Truth of Suffering: Four Characteristics
Characteristics of the Truth of Suffering
is a sign of impermanence.
levels of impermanence:
Things come and go—come, stay, finish—due to
causes and conditions. They are then extinguished.
Things are "momentarily changing"—they do not
stay the same for a moment.
Things created have the seed of
destruction—causes and conditions which produce
things, at the same moment, contain the
seeds of their own destruction.
Things come into being
by the power of other things.
A given thing itself
has no power to come into being by itself. Everything is "other-powered". Nothing is
really free in this context; everything relies on other powers to come into being – and
because we are under the control of other forces, there is, therefore, a subtle level of
unenlightened existence is under the power of delusions (ignorance and afflictive
emotions) and must therefore be dukkha (suffering).
the five aggregates (form, feeling,
perception, mental formations, consciousness) is suffering.
is because they are produced by ignorance and afflictive emotions, and therefore there is
no way to have pure happiness.
to the five contaminated aggregates is suffering—and this attachment should be
we are born in the three realms (desire, form, or formless realms), suffering is
is because we are still in cyclic existence, in samsara, and therefore subject to suffering.
of independent existence.
mpty of self as a
permanent, unitary, indivisible reality.
we call "being", or "an individual", or an
"I", is only a combination of ever-changing physical and mental forces (or energy), which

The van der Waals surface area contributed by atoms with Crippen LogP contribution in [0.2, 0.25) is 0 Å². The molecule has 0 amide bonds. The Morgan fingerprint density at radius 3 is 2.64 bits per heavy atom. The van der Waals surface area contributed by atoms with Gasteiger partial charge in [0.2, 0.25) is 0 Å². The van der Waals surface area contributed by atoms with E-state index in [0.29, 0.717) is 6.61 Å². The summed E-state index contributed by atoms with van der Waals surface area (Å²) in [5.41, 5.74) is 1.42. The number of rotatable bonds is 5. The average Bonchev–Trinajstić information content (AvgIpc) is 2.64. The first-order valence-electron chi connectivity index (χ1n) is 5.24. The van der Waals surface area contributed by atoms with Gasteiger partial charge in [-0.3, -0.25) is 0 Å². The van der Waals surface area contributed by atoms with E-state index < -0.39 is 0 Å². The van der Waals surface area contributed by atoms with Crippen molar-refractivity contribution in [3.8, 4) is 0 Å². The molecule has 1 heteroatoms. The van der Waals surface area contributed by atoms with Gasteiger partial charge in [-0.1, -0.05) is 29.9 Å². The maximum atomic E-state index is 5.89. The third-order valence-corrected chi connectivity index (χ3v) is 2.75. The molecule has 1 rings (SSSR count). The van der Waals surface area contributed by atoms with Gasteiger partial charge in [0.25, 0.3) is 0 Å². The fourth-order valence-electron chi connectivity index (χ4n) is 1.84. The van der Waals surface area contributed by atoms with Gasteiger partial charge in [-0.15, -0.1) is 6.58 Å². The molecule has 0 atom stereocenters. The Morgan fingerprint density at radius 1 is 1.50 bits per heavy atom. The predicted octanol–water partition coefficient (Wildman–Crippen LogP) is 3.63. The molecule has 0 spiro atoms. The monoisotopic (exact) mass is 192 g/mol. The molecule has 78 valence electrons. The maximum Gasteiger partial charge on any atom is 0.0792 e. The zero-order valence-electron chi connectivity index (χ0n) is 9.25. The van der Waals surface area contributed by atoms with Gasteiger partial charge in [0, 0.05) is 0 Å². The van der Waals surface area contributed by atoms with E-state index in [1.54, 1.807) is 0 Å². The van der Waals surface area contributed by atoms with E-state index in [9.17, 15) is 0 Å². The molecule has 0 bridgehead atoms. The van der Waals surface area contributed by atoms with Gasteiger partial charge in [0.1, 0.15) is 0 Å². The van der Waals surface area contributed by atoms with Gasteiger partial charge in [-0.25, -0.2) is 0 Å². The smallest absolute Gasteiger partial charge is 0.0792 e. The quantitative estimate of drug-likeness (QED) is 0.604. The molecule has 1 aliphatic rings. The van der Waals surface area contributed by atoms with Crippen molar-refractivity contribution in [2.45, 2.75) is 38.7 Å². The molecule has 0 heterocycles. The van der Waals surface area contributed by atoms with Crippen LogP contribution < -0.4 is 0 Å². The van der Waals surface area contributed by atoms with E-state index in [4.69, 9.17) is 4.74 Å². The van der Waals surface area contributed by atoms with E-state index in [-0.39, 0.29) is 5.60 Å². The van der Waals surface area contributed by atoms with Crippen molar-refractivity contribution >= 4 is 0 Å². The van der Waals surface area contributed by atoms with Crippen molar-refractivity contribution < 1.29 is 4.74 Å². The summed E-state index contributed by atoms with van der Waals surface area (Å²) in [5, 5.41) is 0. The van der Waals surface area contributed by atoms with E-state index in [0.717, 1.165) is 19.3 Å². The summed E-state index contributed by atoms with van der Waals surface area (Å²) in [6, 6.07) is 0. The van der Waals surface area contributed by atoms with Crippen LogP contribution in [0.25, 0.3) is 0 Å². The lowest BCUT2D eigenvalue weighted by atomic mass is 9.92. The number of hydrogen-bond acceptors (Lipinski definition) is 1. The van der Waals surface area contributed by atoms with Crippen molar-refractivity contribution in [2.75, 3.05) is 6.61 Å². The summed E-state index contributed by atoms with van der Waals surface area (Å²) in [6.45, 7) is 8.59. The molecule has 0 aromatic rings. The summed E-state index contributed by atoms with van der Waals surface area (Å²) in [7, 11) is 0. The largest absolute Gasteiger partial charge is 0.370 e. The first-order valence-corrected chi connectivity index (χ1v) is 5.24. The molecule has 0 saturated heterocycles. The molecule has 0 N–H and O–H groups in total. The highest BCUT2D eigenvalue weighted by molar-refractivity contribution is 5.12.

may be divided into the five aggregates.
recognizes that the "I" exists in dependence on the five aggregates, but that there is no
"I" who is possessor, "the king", controlling the five aggregates as
(lasting being or entity):
(1) The self is completely independent of the five
(2) Notion of a soul or self as
the ever-changing aggregates which is separate from either body or mind. That is, it is
something unchanging which keeps the essence of
(4) Always identifying with the "I",
and associating the "I" with one of the five aggregates.
Having a feeling of oneself as a controller, and the aggregates being under one's
control—following the traditional example of a king and his subjects. The king, in his
castle and totally different from his subjects, is totally in control of them. The self is
totally independent of the aggregates.
lack of existence of any independent,
substantially-existing person. Since that kind of self does not exist, it is called
No "I" separate from the aggregates. There is nothing which is a self-supporting person.
within the five aggregates, there is no
over the aggregates, one-by-one, helps us to understand our life more clearly, and shows
us not just our normal perception of things,
but how things really are.
(a controlling, acting self):
Instinctively feeling we are more than just the
combination of physical and mental aggregates.
Although the self is not completely independent of the five aggregates, we feel there is
something which is a self-supporting person or
feel there is a self which is a self-sufficient,
self is to be found within the five aggregates,
and yet is still something self-sufficient or substantial.
analogy is the business executive and his employees. He works in the office; he is part of
the business, but he is still in control.
from Geshe Tashi Tsering, The Four Noble Truths
(Somerville, MA: Wisdom Publications, 2005), 29-56. (Chapter 2: The Truth of
For a PDF copy of this table, please click on Four Characteristcs of the Truth of Suffering.
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